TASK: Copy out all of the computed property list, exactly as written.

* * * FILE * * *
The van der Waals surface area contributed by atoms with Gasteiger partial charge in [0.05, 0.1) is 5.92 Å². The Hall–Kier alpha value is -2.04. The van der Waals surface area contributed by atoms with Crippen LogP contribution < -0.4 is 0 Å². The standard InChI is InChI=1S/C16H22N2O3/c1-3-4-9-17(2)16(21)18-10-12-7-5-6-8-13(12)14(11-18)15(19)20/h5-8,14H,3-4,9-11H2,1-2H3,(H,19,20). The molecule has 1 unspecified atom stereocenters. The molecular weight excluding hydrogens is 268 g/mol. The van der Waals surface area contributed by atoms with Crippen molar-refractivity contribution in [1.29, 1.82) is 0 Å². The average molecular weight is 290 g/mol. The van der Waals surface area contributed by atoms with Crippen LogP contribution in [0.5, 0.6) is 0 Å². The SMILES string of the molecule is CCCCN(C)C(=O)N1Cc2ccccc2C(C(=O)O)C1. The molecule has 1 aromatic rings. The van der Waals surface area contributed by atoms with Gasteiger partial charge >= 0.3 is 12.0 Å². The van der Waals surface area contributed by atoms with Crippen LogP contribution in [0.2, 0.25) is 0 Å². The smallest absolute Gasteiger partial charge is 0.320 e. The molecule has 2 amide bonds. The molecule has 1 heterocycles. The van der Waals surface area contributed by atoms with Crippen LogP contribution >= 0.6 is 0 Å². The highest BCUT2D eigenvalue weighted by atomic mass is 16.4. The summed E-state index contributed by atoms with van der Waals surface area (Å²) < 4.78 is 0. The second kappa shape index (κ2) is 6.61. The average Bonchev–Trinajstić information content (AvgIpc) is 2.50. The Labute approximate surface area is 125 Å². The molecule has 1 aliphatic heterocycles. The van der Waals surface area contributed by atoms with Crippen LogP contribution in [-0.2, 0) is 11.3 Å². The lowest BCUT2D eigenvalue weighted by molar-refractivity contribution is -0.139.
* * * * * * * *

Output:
The van der Waals surface area contributed by atoms with Gasteiger partial charge in [0.05, 0.1) is 5.92 Å². The Hall–Kier alpha value is -2.04. The van der Waals surface area contributed by atoms with Crippen LogP contribution < -0.4 is 0 Å². The standard InChI is InChI=1S/C16H22N2O3/c1-3-4-9-17(2)16(21)18-10-12-7-5-6-8-13(12)14(11-18)15(19)20/h5-8,14H,3-4,9-11H2,1-2H3,(H,19,20). The molecule has 1 unspecified atom stereocenters. The molecular weight excluding hydrogens is 268 g/mol. The van der Waals surface area contributed by atoms with Crippen molar-refractivity contribution in [1.29, 1.82) is 0 Å². The average molecular weight is 290 g/mol. The van der Waals surface area contributed by atoms with Crippen LogP contribution in [0.5, 0.6) is 0 Å². The SMILES string of the molecule is CCCCN(C)C(=O)N1Cc2ccccc2C(C(=O)O)C1. The molecule has 1 aromatic rings. The van der Waals surface area contributed by atoms with Gasteiger partial charge >= 0.3 is 12.0 Å². The van der Waals surface area contributed by atoms with Crippen LogP contribution in [0.2, 0.25) is 0 Å². The smallest absolute Gasteiger partial charge is 0.320 e. The molecule has 2 amide bonds. The molecule has 1 heterocycles. The van der Waals surface area contributed by atoms with Crippen LogP contribution >= 0.6 is 0 Å². The highest BCUT2D eigenvalue weighted by atomic mass is 16.4. The summed E-state index contributed by atoms with van der Waals surface area (Å²) < 4.78 is 0. The second kappa shape index (κ2) is 6.61. The average Bonchev–Trinajstić information content (AvgIpc) is 2.50. The Labute approximate surface area is 125 Å². The molecule has 1 aliphatic heterocycles. The van der Waals surface area contributed by atoms with Crippen LogP contribution in [-0.2, 0) is 11.3 Å². The lowest BCUT2D eigenvalue weighted by molar-refractivity contribution is -0.139.